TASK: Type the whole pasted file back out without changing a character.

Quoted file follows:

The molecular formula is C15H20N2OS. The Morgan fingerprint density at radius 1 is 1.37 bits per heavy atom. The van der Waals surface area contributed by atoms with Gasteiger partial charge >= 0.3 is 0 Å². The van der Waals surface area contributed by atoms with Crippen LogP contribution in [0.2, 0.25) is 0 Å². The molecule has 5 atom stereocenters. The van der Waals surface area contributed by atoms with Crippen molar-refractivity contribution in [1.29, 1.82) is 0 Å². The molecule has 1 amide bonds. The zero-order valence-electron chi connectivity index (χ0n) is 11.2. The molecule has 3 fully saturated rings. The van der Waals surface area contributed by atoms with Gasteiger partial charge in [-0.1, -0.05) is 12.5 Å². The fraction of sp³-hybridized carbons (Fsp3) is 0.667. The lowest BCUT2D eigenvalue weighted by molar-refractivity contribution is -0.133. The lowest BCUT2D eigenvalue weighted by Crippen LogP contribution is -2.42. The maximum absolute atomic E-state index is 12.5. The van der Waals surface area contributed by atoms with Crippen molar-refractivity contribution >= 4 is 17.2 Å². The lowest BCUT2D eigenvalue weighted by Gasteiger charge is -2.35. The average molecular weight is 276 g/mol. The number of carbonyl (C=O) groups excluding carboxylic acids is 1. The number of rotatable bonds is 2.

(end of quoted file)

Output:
The molecular formula is C15H20N2OS. The Morgan fingerprint density at radius 1 is 1.37 bits per heavy atom. The van der Waals surface area contributed by atoms with Gasteiger partial charge >= 0.3 is 0 Å². The van der Waals surface area contributed by atoms with Crippen LogP contribution in [0.2, 0.25) is 0 Å². The molecule has 5 atom stereocenters. The van der Waals surface area contributed by atoms with Crippen molar-refractivity contribution in [1.29, 1.82) is 0 Å². The molecule has 1 amide bonds. The zero-order valence-electron chi connectivity index (χ0n) is 11.2. The molecule has 3 fully saturated rings. The van der Waals surface area contributed by atoms with Gasteiger partial charge in [-0.1, -0.05) is 12.5 Å². The fraction of sp³-hybridized carbons (Fsp3) is 0.667. The lowest BCUT2D eigenvalue weighted by molar-refractivity contribution is -0.133. The lowest BCUT2D eigenvalue weighted by Crippen LogP contribution is -2.42. The maximum absolute atomic E-state index is 12.5. The van der Waals surface area contributed by atoms with Crippen molar-refractivity contribution >= 4 is 17.2 Å². The lowest BCUT2D eigenvalue weighted by Gasteiger charge is -2.35. The average molecular weight is 276 g/mol. The number of carbonyl (C=O) groups excluding carboxylic acids is 1. The number of rotatable bonds is 2.